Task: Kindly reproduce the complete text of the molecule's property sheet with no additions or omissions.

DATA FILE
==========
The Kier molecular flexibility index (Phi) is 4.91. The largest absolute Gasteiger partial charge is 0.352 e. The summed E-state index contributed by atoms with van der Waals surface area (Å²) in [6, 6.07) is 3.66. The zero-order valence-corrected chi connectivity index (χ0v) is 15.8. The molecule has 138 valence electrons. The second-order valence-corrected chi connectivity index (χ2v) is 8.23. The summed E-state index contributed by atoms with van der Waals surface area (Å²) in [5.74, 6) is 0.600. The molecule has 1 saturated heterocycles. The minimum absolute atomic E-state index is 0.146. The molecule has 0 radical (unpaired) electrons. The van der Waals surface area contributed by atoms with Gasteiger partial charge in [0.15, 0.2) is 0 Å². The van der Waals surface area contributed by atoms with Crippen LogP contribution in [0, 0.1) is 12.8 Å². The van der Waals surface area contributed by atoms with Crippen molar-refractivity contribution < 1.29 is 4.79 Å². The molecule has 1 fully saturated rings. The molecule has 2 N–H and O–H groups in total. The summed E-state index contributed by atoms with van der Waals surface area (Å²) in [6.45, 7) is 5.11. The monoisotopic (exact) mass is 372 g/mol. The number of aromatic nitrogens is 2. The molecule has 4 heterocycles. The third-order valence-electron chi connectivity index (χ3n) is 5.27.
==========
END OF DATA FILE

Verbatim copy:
The Kier molecular flexibility index (Phi) is 4.91. The largest absolute Gasteiger partial charge is 0.352 e. The summed E-state index contributed by atoms with van der Waals surface area (Å²) in [6, 6.07) is 3.66. The zero-order valence-corrected chi connectivity index (χ0v) is 15.8. The molecule has 138 valence electrons. The second-order valence-corrected chi connectivity index (χ2v) is 8.23. The summed E-state index contributed by atoms with van der Waals surface area (Å²) in [5.74, 6) is 0.600. The molecule has 1 saturated heterocycles. The minimum absolute atomic E-state index is 0.146. The molecule has 0 radical (unpaired) electrons. The van der Waals surface area contributed by atoms with Gasteiger partial charge in [0.15, 0.2) is 0 Å². The van der Waals surface area contributed by atoms with Crippen LogP contribution in [0, 0.1) is 12.8 Å². The van der Waals surface area contributed by atoms with Crippen molar-refractivity contribution < 1.29 is 4.79 Å². The molecule has 1 fully saturated rings. The molecule has 2 N–H and O–H groups in total. The summed E-state index contributed by atoms with van der Waals surface area (Å²) in [6.45, 7) is 5.11. The monoisotopic (exact) mass is 372 g/mol. The number of aromatic nitrogens is 2. The molecule has 4 heterocycles. The third-order valence-electron chi connectivity index (χ3n) is 5.27.